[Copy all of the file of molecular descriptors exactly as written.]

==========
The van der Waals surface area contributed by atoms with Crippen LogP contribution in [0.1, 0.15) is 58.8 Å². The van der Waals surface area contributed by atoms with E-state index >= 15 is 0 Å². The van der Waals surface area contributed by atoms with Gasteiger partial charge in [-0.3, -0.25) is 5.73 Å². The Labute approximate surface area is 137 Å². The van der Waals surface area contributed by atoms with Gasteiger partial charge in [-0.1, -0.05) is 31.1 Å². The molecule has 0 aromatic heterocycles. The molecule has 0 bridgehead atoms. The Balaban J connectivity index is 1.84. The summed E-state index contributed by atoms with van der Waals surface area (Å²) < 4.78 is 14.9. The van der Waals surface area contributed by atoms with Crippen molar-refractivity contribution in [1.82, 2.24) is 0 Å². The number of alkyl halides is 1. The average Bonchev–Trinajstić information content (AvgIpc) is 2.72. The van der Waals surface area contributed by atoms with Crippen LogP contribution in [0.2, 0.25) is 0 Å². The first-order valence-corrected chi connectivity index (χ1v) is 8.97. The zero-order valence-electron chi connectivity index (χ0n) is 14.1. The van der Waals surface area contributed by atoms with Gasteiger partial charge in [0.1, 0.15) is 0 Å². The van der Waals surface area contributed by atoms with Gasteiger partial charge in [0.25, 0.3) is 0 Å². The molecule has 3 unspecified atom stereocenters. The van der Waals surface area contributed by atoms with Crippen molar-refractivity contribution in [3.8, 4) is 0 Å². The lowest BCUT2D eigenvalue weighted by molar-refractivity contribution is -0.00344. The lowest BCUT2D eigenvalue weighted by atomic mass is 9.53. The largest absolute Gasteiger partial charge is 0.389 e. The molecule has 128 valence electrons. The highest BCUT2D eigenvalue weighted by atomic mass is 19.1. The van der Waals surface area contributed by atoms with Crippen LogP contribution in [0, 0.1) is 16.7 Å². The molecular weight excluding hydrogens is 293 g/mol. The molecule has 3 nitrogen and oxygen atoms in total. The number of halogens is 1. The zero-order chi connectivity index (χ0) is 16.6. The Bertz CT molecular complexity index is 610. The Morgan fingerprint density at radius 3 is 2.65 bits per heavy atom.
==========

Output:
The van der Waals surface area contributed by atoms with Crippen LogP contribution in [0.1, 0.15) is 58.8 Å². The van der Waals surface area contributed by atoms with E-state index >= 15 is 0 Å². The van der Waals surface area contributed by atoms with Gasteiger partial charge in [-0.3, -0.25) is 5.73 Å². The Labute approximate surface area is 137 Å². The van der Waals surface area contributed by atoms with Gasteiger partial charge in [-0.1, -0.05) is 31.1 Å². The molecule has 0 aromatic heterocycles. The molecule has 0 bridgehead atoms. The Balaban J connectivity index is 1.84. The summed E-state index contributed by atoms with van der Waals surface area (Å²) < 4.78 is 14.9. The van der Waals surface area contributed by atoms with Crippen molar-refractivity contribution in [1.82, 2.24) is 0 Å². The number of alkyl halides is 1. The average Bonchev–Trinajstić information content (AvgIpc) is 2.72. The van der Waals surface area contributed by atoms with Crippen LogP contribution in [0.2, 0.25) is 0 Å². The first-order valence-corrected chi connectivity index (χ1v) is 8.97. The zero-order valence-electron chi connectivity index (χ0n) is 14.1. The van der Waals surface area contributed by atoms with Gasteiger partial charge in [0.1, 0.15) is 0 Å². The van der Waals surface area contributed by atoms with Gasteiger partial charge in [0.25, 0.3) is 0 Å². The molecule has 3 unspecified atom stereocenters. The van der Waals surface area contributed by atoms with Crippen molar-refractivity contribution in [3.8, 4) is 0 Å². The lowest BCUT2D eigenvalue weighted by molar-refractivity contribution is -0.00344. The lowest BCUT2D eigenvalue weighted by atomic mass is 9.53. The largest absolute Gasteiger partial charge is 0.389 e. The molecule has 128 valence electrons. The highest BCUT2D eigenvalue weighted by atomic mass is 19.1. The van der Waals surface area contributed by atoms with Crippen LogP contribution in [0, 0.1) is 16.7 Å². The molecular weight excluding hydrogens is 293 g/mol. The molecule has 3 nitrogen and oxygen atoms in total. The number of halogens is 1. The zero-order chi connectivity index (χ0) is 16.6. The Bertz CT molecular complexity index is 610. The Morgan fingerprint density at radius 3 is 2.65 bits per heavy atom.